Did you know that half of all sexually active young people in the U.S. will contract a sexually transmitted disease by the time they're 25--and that most won't even know it?
This April, STD Awareness Month, Planned Parenthood of New York City is encouraging New Yorkers to educate themselves on sexually transmitted diseases (STDs) and to get themselves tested. We've joined with MTV, the Kaiser Family Foundation, and other organizations for the seventh year of the award-winning Get Yourself Tested (GYT) campaign. GYT is a national campaign that includes online and on-the-ground activities to promote sexual health among young people.
STDs impact young people the hardest. Half of the estimated 20 million sexually transmitted diseases in this country each year are in people under 25, although they represent only a quarter of people having sex. In New York City, females ages 15 to 19 have the highest rate of gonorrhea and Chlamydia, compared with females in all other age groups. Among males, those ages 20 to 24 have the highest rates of both gonorrhea and Chlamydia. Far more HIV diagnoses in New York City are in those ages 20 to 29 than in any other age group.
Everyone deserves a sex life that is safe and healthy. Many sexually active young people may not realize that getting tested is part of basic preventive health care and can actually help improve their sex lives.
Here are five things that young people should know about getting tested and STDs:
1. Getting yourself tested for STDs is one of the most important things you can do to protect your health. STDs, if not treated, can lead to serious health outcomes such as increased risk of cervical cancer and infertility.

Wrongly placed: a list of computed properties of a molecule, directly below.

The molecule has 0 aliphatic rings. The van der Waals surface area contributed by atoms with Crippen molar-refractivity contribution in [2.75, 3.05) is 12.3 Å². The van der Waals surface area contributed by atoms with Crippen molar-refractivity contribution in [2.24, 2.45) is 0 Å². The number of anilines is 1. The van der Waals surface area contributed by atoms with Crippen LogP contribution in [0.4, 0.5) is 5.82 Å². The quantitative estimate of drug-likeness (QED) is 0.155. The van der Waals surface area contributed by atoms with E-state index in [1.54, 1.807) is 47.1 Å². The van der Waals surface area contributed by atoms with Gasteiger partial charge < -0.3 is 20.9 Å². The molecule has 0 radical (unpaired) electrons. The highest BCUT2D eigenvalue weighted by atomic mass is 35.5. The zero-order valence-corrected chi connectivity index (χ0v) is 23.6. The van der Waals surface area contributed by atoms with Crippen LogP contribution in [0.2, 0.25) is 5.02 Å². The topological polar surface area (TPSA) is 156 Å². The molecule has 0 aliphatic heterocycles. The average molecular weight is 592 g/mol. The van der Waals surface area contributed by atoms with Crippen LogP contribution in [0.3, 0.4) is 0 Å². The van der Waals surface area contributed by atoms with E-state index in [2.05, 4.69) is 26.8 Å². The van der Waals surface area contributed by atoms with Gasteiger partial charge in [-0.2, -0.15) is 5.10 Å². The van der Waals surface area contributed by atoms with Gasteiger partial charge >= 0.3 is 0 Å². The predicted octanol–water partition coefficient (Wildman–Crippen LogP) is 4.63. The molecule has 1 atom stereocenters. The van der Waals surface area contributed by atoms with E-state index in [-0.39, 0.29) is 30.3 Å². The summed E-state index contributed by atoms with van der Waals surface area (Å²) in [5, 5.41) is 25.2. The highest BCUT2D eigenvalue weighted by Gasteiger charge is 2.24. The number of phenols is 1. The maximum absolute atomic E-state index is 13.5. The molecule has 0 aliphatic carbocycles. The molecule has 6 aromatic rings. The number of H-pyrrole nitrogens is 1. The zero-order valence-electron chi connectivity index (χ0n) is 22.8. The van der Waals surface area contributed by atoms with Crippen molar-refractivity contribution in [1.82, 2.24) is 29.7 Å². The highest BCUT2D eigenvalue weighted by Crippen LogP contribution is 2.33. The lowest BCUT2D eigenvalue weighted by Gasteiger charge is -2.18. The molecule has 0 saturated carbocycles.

2. Getting tested is easy and quick. For example, rapid HIV tests can provide results in 20 minutes from just a swab in the mouth. For other tests, all you have to do is urinate in a cup. No needles necessary.
3. Most STDs, including HIV, are treatable, and many are curable. The sooner you know your status, the sooner you can get treated. Not all medical checkups include STD testing--so unless you ask to be tested, don't assume you were the last time you saw your doctor.
4. You can't tell by looking at someone if they have an STD. Many STDs cause no symptoms. For example, 70 to 95 percent of women and 90 percent of men with chlamydia have no symptoms. On average, people with HIV don't develop symptoms for 10 years. The only way to know your status for sure is to get tested.
5. Young people in New York City and nationwide are disproportionately affected by STDs. Getting tested can help change this!
Because of health inequities, some other communities are also hit much harder by STDs. Black and Latino New York City residents account for dramatically disproportionate rates of new HIV infections. Nationwide, the rate of new HIV infections for Black women is 20 times higher than that for white women. For Latinas, the national rate is more than four times higher than that of white women. Overall in the U.S., men who have sex with men have the highest rates of HIV.
Planned Parenthood of New York City (PPNYC) is proud to offer affordable STD testing, treatment, and sex education and information to help ensure that New Yorkers stay healthy and safe. Last year, PPNYC health centers provided nearly 85,000 STD tests. PPPNYC is marking Get Yourself Tested Month by distributing information on testing and safer sex kits throughout the city.
We work every day to reduce the rates of STDs--and our doors are open to everyone. Make an appointment at www.ppnyc.org or 1-800-230-PLAN.
This April, spread the word that STD testing should be a routine part of your health care checkups. It's one of the easiest and most important things you can do to protect your health.
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